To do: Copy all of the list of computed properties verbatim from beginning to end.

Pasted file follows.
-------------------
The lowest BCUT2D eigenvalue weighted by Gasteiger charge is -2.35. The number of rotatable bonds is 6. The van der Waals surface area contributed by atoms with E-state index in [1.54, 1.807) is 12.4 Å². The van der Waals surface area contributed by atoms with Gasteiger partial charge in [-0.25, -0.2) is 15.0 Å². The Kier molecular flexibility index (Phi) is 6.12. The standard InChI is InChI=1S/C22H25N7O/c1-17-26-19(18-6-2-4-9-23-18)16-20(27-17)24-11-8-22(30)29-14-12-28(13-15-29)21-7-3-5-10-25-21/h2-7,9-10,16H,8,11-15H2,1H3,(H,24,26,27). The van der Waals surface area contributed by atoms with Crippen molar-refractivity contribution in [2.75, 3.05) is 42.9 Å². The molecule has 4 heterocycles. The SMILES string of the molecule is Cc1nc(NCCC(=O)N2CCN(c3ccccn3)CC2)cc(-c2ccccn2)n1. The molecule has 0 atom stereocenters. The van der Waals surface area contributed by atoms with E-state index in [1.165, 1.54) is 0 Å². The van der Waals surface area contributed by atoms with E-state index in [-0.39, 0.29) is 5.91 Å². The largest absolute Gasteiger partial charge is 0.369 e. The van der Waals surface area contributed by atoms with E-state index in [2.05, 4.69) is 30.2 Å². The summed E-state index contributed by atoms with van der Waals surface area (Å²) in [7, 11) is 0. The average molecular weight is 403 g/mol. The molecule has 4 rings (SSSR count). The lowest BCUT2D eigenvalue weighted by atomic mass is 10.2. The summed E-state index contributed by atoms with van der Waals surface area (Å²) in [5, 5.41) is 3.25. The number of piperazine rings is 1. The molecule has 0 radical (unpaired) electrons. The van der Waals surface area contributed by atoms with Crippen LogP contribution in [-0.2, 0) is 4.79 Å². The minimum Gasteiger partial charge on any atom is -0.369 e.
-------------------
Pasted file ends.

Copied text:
The lowest BCUT2D eigenvalue weighted by Gasteiger charge is -2.35. The number of rotatable bonds is 6. The van der Waals surface area contributed by atoms with E-state index in [1.54, 1.807) is 12.4 Å². The van der Waals surface area contributed by atoms with Gasteiger partial charge in [-0.25, -0.2) is 15.0 Å². The Kier molecular flexibility index (Phi) is 6.12. The standard InChI is InChI=1S/C22H25N7O/c1-17-26-19(18-6-2-4-9-23-18)16-20(27-17)24-11-8-22(30)29-14-12-28(13-15-29)21-7-3-5-10-25-21/h2-7,9-10,16H,8,11-15H2,1H3,(H,24,26,27). The van der Waals surface area contributed by atoms with Crippen molar-refractivity contribution in [2.75, 3.05) is 42.9 Å². The molecule has 4 heterocycles. The SMILES string of the molecule is Cc1nc(NCCC(=O)N2CCN(c3ccccn3)CC2)cc(-c2ccccn2)n1. The molecule has 0 atom stereocenters. The van der Waals surface area contributed by atoms with E-state index in [1.165, 1.54) is 0 Å². The van der Waals surface area contributed by atoms with E-state index in [-0.39, 0.29) is 5.91 Å². The largest absolute Gasteiger partial charge is 0.369 e. The van der Waals surface area contributed by atoms with E-state index in [2.05, 4.69) is 30.2 Å². The summed E-state index contributed by atoms with van der Waals surface area (Å²) in [7, 11) is 0. The average molecular weight is 403 g/mol. The molecule has 4 rings (SSSR count). The lowest BCUT2D eigenvalue weighted by atomic mass is 10.2. The summed E-state index contributed by atoms with van der Waals surface area (Å²) in [5, 5.41) is 3.25. The number of piperazine rings is 1. The molecule has 0 radical (unpaired) electrons. The van der Waals surface area contributed by atoms with Crippen LogP contribution in [-0.2, 0) is 4.79 Å². The minimum Gasteiger partial charge on any atom is -0.369 e.